Charles LeDray is a miniaturist. I put it that way because the exhibition of his sculptures at the Institute of Contemporary Art, Boston, entitled workworkworkworkwork, is accompanied by curatorial language that flashes buzz-killing grad-school art-lingo chops.
One catalog essayist says that certain works "participate in a concept of time that can be termed entropic," while a wall label for another group of works claims that they "question our experience of the singular, the individual, the group, and the community."
Phooey on that. This exhibition is fun.
Much of the pleasure of looking at LeDray's objects, handmade with great care at scales ranging from pint-sized to vanishing, is the same that one gets from a finely-made dollhouse. They are self-contained universes, like ours but orderly and distilled, and they invite the viewer to imagine the lives of their inhabitants, likewise orderly and distilled. LeDray's work differs from a dollhouse, though, in that he veers off of replication into poetry. The dolls themselves are represented only by their clothing, which LeDray has sewn with meticulous craft and altered in surprising ways. The jacket hung from a wire hanger with pair of pants and a shirt in "Charles" (1995), for instance, sports a patch on the breast with the artist's name in a style befitting a gas station attendant. Even smaller clothes, mostly women's, hang from the bottom edge of the outfit. Perhaps they represent a history of romantic entanglements and an ensuing child or two.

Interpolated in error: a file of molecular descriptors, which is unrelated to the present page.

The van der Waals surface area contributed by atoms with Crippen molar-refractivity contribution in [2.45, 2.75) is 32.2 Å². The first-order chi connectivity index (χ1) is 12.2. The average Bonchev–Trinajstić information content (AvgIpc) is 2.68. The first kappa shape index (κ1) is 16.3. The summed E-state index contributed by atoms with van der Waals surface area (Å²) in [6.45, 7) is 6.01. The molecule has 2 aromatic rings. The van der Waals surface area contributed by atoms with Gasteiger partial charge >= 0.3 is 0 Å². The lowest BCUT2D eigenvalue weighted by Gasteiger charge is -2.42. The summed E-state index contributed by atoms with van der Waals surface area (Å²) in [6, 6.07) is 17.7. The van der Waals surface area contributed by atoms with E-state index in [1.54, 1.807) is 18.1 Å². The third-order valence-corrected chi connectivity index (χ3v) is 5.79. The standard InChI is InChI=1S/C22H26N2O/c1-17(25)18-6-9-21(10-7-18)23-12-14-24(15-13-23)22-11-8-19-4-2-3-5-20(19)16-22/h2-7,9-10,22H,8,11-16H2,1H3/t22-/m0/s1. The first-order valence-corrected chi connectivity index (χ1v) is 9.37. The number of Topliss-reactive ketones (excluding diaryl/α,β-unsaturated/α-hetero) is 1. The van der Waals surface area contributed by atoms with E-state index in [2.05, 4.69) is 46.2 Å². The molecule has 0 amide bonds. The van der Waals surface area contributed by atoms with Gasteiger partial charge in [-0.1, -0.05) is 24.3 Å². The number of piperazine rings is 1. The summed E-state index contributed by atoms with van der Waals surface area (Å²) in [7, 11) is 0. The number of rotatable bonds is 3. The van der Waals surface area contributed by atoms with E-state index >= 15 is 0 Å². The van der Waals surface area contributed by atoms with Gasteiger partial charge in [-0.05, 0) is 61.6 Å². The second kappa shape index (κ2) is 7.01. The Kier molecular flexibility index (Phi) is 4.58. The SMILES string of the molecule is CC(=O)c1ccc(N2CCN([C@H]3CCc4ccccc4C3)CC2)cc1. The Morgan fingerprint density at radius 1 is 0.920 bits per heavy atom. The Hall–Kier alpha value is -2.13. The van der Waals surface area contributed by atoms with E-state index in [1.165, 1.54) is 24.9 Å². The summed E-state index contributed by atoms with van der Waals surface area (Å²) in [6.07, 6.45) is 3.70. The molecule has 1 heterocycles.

The titular piece of the exhibition first appeared on the streets of New York in 1991, and it recreates, in miniature, displays of used and dubious goods that one might find for sale on sheets spread out on the sidewalk. (LeDray takes a few licenses. One wonders about the contents of HAG Magazine.) "Mens Suits," from 2006-2009, is an ambitious three-part installation appearing for the first time in the US that depicts at 1/10 scale the men's sections of a thrift store. As the artist lovingly renders them, the suits are unstylish, the ties passe, the floor tiles worn, and the suspended ceiling littered with dust bunnies. Honest reportage of the humble details creates a melancholy yet laudatory effect in a manner recalling Steinbeck.